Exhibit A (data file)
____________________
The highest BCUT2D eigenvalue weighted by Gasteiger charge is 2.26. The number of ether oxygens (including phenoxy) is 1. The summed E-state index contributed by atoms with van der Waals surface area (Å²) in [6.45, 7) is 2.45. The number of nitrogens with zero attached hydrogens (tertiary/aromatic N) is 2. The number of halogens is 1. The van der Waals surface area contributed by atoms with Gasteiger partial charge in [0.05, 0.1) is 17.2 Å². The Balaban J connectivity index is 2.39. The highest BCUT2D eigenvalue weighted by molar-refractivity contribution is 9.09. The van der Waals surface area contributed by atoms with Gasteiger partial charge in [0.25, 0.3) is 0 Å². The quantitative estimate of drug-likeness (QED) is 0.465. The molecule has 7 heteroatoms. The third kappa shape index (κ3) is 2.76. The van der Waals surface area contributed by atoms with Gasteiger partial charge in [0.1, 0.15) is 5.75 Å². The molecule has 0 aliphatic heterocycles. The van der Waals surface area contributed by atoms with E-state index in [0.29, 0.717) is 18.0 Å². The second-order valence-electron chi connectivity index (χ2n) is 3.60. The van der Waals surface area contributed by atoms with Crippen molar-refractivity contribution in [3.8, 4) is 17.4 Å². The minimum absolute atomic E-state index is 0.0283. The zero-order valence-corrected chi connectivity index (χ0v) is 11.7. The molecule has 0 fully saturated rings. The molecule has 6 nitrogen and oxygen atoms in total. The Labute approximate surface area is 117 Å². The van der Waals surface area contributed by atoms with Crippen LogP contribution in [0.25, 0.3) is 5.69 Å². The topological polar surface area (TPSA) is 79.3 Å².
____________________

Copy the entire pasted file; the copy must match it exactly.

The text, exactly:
The highest BCUT2D eigenvalue weighted by Gasteiger charge is 2.26. The number of ether oxygens (including phenoxy) is 1. The summed E-state index contributed by atoms with van der Waals surface area (Å²) in [6.45, 7) is 2.45. The number of nitrogens with zero attached hydrogens (tertiary/aromatic N) is 2. The number of halogens is 1. The van der Waals surface area contributed by atoms with Gasteiger partial charge in [0.05, 0.1) is 17.2 Å². The Balaban J connectivity index is 2.39. The highest BCUT2D eigenvalue weighted by molar-refractivity contribution is 9.09. The van der Waals surface area contributed by atoms with Gasteiger partial charge in [0.25, 0.3) is 0 Å². The quantitative estimate of drug-likeness (QED) is 0.465. The molecule has 7 heteroatoms. The third kappa shape index (κ3) is 2.76. The van der Waals surface area contributed by atoms with Gasteiger partial charge in [0.1, 0.15) is 5.75 Å². The molecule has 0 aliphatic heterocycles. The van der Waals surface area contributed by atoms with E-state index in [0.29, 0.717) is 18.0 Å². The second-order valence-electron chi connectivity index (χ2n) is 3.60. The van der Waals surface area contributed by atoms with Crippen molar-refractivity contribution in [3.8, 4) is 17.4 Å². The minimum absolute atomic E-state index is 0.0283. The zero-order valence-corrected chi connectivity index (χ0v) is 11.7. The molecule has 0 fully saturated rings. The molecule has 6 nitrogen and oxygen atoms in total. The Labute approximate surface area is 117 Å². The van der Waals surface area contributed by atoms with Crippen LogP contribution in [0.25, 0.3) is 5.69 Å². The topological polar surface area (TPSA) is 79.3 Å².